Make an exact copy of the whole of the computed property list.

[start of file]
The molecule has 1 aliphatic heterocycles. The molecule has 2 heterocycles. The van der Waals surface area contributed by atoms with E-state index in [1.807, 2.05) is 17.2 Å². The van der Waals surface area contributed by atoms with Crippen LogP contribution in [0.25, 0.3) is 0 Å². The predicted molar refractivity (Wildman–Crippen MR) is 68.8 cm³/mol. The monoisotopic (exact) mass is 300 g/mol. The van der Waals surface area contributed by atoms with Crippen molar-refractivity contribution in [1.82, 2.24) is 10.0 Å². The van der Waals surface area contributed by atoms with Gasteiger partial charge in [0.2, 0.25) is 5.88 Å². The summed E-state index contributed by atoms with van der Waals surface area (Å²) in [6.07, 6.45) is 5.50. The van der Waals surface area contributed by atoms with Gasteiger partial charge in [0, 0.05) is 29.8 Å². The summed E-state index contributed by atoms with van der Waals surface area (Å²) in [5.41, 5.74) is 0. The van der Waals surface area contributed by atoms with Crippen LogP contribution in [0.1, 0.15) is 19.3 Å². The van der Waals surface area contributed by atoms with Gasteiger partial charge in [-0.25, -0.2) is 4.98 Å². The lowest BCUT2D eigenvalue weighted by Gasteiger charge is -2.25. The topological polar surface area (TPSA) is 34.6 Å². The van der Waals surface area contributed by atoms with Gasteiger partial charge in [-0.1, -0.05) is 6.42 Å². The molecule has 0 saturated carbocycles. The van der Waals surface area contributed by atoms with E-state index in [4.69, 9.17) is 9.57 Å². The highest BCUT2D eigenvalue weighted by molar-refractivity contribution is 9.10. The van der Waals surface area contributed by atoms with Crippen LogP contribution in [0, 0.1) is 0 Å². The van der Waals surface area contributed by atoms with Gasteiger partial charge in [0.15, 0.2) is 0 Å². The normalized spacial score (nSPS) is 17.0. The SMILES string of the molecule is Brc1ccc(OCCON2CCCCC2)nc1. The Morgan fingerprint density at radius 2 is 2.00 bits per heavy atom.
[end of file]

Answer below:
The molecule has 1 aliphatic heterocycles. The molecule has 2 heterocycles. The van der Waals surface area contributed by atoms with E-state index in [1.807, 2.05) is 17.2 Å². The van der Waals surface area contributed by atoms with Crippen LogP contribution in [0.25, 0.3) is 0 Å². The predicted molar refractivity (Wildman–Crippen MR) is 68.8 cm³/mol. The monoisotopic (exact) mass is 300 g/mol. The van der Waals surface area contributed by atoms with Crippen molar-refractivity contribution in [1.82, 2.24) is 10.0 Å². The van der Waals surface area contributed by atoms with Gasteiger partial charge in [0.2, 0.25) is 5.88 Å². The summed E-state index contributed by atoms with van der Waals surface area (Å²) in [6.07, 6.45) is 5.50. The van der Waals surface area contributed by atoms with Gasteiger partial charge in [0, 0.05) is 29.8 Å². The summed E-state index contributed by atoms with van der Waals surface area (Å²) in [5.41, 5.74) is 0. The van der Waals surface area contributed by atoms with Crippen LogP contribution in [0.1, 0.15) is 19.3 Å². The van der Waals surface area contributed by atoms with Gasteiger partial charge in [-0.25, -0.2) is 4.98 Å². The lowest BCUT2D eigenvalue weighted by Gasteiger charge is -2.25. The topological polar surface area (TPSA) is 34.6 Å². The van der Waals surface area contributed by atoms with Gasteiger partial charge in [-0.1, -0.05) is 6.42 Å². The molecule has 0 saturated carbocycles. The van der Waals surface area contributed by atoms with E-state index in [4.69, 9.17) is 9.57 Å². The highest BCUT2D eigenvalue weighted by molar-refractivity contribution is 9.10. The van der Waals surface area contributed by atoms with Crippen LogP contribution in [0, 0.1) is 0 Å². The van der Waals surface area contributed by atoms with Gasteiger partial charge in [0.15, 0.2) is 0 Å². The normalized spacial score (nSPS) is 17.0. The SMILES string of the molecule is Brc1ccc(OCCON2CCCCC2)nc1. The Morgan fingerprint density at radius 2 is 2.00 bits per heavy atom.